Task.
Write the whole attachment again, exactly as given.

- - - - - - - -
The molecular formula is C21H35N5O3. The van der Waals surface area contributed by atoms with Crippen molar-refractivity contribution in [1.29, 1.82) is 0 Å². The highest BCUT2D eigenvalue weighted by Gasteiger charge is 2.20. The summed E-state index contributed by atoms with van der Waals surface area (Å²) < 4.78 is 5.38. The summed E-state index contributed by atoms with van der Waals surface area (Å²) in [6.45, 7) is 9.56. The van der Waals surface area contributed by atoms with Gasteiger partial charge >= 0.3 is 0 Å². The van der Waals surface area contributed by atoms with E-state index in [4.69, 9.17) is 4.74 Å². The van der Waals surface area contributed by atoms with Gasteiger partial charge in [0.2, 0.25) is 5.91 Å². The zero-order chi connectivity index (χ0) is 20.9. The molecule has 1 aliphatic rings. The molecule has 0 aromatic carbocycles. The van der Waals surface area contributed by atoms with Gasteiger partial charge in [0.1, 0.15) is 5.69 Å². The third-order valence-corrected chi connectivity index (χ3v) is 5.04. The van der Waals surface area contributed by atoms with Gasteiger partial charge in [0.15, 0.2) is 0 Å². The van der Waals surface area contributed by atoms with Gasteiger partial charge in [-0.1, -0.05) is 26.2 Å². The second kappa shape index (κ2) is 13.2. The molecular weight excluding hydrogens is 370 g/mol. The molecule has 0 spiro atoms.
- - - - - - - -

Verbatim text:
The molecular formula is C21H35N5O3. The van der Waals surface area contributed by atoms with Crippen molar-refractivity contribution in [1.29, 1.82) is 0 Å². The highest BCUT2D eigenvalue weighted by Gasteiger charge is 2.20. The summed E-state index contributed by atoms with van der Waals surface area (Å²) < 4.78 is 5.38. The summed E-state index contributed by atoms with van der Waals surface area (Å²) in [6.45, 7) is 9.56. The van der Waals surface area contributed by atoms with Gasteiger partial charge >= 0.3 is 0 Å². The van der Waals surface area contributed by atoms with E-state index in [4.69, 9.17) is 4.74 Å². The van der Waals surface area contributed by atoms with Gasteiger partial charge in [0.2, 0.25) is 5.91 Å². The zero-order chi connectivity index (χ0) is 20.9. The molecule has 1 aliphatic rings. The molecule has 0 aromatic carbocycles. The van der Waals surface area contributed by atoms with Gasteiger partial charge in [0.1, 0.15) is 5.69 Å². The third-order valence-corrected chi connectivity index (χ3v) is 5.04. The van der Waals surface area contributed by atoms with Gasteiger partial charge in [0.15, 0.2) is 0 Å². The van der Waals surface area contributed by atoms with Gasteiger partial charge in [-0.1, -0.05) is 26.2 Å². The second kappa shape index (κ2) is 13.2. The molecular weight excluding hydrogens is 370 g/mol. The molecule has 0 spiro atoms.